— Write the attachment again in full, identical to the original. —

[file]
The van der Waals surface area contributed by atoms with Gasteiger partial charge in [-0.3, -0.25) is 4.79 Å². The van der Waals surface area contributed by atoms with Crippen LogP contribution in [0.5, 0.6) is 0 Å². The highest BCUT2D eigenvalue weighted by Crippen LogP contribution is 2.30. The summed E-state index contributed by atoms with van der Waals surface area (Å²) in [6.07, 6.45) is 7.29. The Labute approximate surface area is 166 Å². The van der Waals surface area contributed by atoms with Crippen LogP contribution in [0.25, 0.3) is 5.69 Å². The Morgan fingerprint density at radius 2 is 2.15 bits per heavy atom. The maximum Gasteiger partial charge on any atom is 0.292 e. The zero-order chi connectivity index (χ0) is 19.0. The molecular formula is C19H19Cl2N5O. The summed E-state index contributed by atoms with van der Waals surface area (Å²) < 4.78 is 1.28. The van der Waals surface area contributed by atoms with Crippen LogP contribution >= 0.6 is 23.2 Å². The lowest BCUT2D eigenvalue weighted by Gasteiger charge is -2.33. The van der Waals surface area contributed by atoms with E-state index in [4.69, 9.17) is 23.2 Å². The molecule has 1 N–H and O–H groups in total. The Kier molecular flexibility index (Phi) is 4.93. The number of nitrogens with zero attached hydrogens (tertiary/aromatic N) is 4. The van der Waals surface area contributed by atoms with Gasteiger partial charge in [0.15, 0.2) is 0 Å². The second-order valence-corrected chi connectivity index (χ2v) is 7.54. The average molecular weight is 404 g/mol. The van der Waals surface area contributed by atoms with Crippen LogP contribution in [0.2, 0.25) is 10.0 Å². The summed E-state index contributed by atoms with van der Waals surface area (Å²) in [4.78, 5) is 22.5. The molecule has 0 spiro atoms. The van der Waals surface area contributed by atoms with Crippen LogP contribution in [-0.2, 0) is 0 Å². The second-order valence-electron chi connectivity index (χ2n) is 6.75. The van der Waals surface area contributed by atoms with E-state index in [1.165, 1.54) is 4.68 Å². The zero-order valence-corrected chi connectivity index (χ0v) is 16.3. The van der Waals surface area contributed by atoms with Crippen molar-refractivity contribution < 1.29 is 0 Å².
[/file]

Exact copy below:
The van der Waals surface area contributed by atoms with Gasteiger partial charge in [-0.3, -0.25) is 4.79 Å². The van der Waals surface area contributed by atoms with Crippen LogP contribution in [0.5, 0.6) is 0 Å². The highest BCUT2D eigenvalue weighted by Crippen LogP contribution is 2.30. The summed E-state index contributed by atoms with van der Waals surface area (Å²) in [6.07, 6.45) is 7.29. The Labute approximate surface area is 166 Å². The van der Waals surface area contributed by atoms with Crippen LogP contribution in [0.25, 0.3) is 5.69 Å². The Morgan fingerprint density at radius 2 is 2.15 bits per heavy atom. The maximum Gasteiger partial charge on any atom is 0.292 e. The zero-order chi connectivity index (χ0) is 19.0. The molecular formula is C19H19Cl2N5O. The summed E-state index contributed by atoms with van der Waals surface area (Å²) < 4.78 is 1.28. The van der Waals surface area contributed by atoms with Crippen LogP contribution >= 0.6 is 23.2 Å². The lowest BCUT2D eigenvalue weighted by Gasteiger charge is -2.33. The van der Waals surface area contributed by atoms with E-state index in [4.69, 9.17) is 23.2 Å². The molecule has 1 N–H and O–H groups in total. The Kier molecular flexibility index (Phi) is 4.93. The number of nitrogens with zero attached hydrogens (tertiary/aromatic N) is 4. The van der Waals surface area contributed by atoms with Gasteiger partial charge in [0.15, 0.2) is 0 Å². The second-order valence-corrected chi connectivity index (χ2v) is 7.54. The average molecular weight is 404 g/mol. The van der Waals surface area contributed by atoms with Crippen LogP contribution in [0.2, 0.25) is 10.0 Å². The summed E-state index contributed by atoms with van der Waals surface area (Å²) in [4.78, 5) is 22.5. The molecule has 0 spiro atoms. The van der Waals surface area contributed by atoms with Crippen LogP contribution in [-0.2, 0) is 0 Å². The second-order valence-electron chi connectivity index (χ2n) is 6.75. The van der Waals surface area contributed by atoms with E-state index in [1.165, 1.54) is 4.68 Å². The zero-order valence-corrected chi connectivity index (χ0v) is 16.3. The van der Waals surface area contributed by atoms with Crippen molar-refractivity contribution < 1.29 is 0 Å².